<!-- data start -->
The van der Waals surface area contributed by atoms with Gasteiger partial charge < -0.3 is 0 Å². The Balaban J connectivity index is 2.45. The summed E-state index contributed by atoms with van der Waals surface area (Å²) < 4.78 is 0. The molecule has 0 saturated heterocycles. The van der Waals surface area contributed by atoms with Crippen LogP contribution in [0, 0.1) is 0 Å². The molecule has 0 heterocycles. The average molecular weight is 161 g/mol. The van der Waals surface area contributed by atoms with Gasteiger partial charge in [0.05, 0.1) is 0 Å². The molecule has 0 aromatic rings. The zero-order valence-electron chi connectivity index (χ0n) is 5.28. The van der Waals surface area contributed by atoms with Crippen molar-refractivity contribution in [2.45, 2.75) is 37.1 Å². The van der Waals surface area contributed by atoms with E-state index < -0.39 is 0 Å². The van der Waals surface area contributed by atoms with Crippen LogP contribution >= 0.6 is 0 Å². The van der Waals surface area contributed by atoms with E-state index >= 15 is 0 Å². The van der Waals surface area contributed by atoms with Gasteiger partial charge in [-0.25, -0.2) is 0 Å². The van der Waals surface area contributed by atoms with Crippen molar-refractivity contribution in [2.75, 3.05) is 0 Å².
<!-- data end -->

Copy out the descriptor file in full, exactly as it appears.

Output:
The van der Waals surface area contributed by atoms with Gasteiger partial charge < -0.3 is 0 Å². The Balaban J connectivity index is 2.45. The summed E-state index contributed by atoms with van der Waals surface area (Å²) < 4.78 is 0. The molecule has 0 saturated heterocycles. The van der Waals surface area contributed by atoms with Crippen LogP contribution in [0, 0.1) is 0 Å². The molecule has 0 heterocycles. The average molecular weight is 161 g/mol. The van der Waals surface area contributed by atoms with Gasteiger partial charge in [0.05, 0.1) is 0 Å². The molecule has 0 aromatic rings. The zero-order valence-electron chi connectivity index (χ0n) is 5.28. The van der Waals surface area contributed by atoms with Crippen molar-refractivity contribution in [2.45, 2.75) is 37.1 Å². The van der Waals surface area contributed by atoms with E-state index < -0.39 is 0 Å². The van der Waals surface area contributed by atoms with Crippen LogP contribution >= 0.6 is 0 Å². The van der Waals surface area contributed by atoms with E-state index >= 15 is 0 Å². The van der Waals surface area contributed by atoms with Gasteiger partial charge in [-0.25, -0.2) is 0 Å². The van der Waals surface area contributed by atoms with Crippen molar-refractivity contribution in [2.75, 3.05) is 0 Å².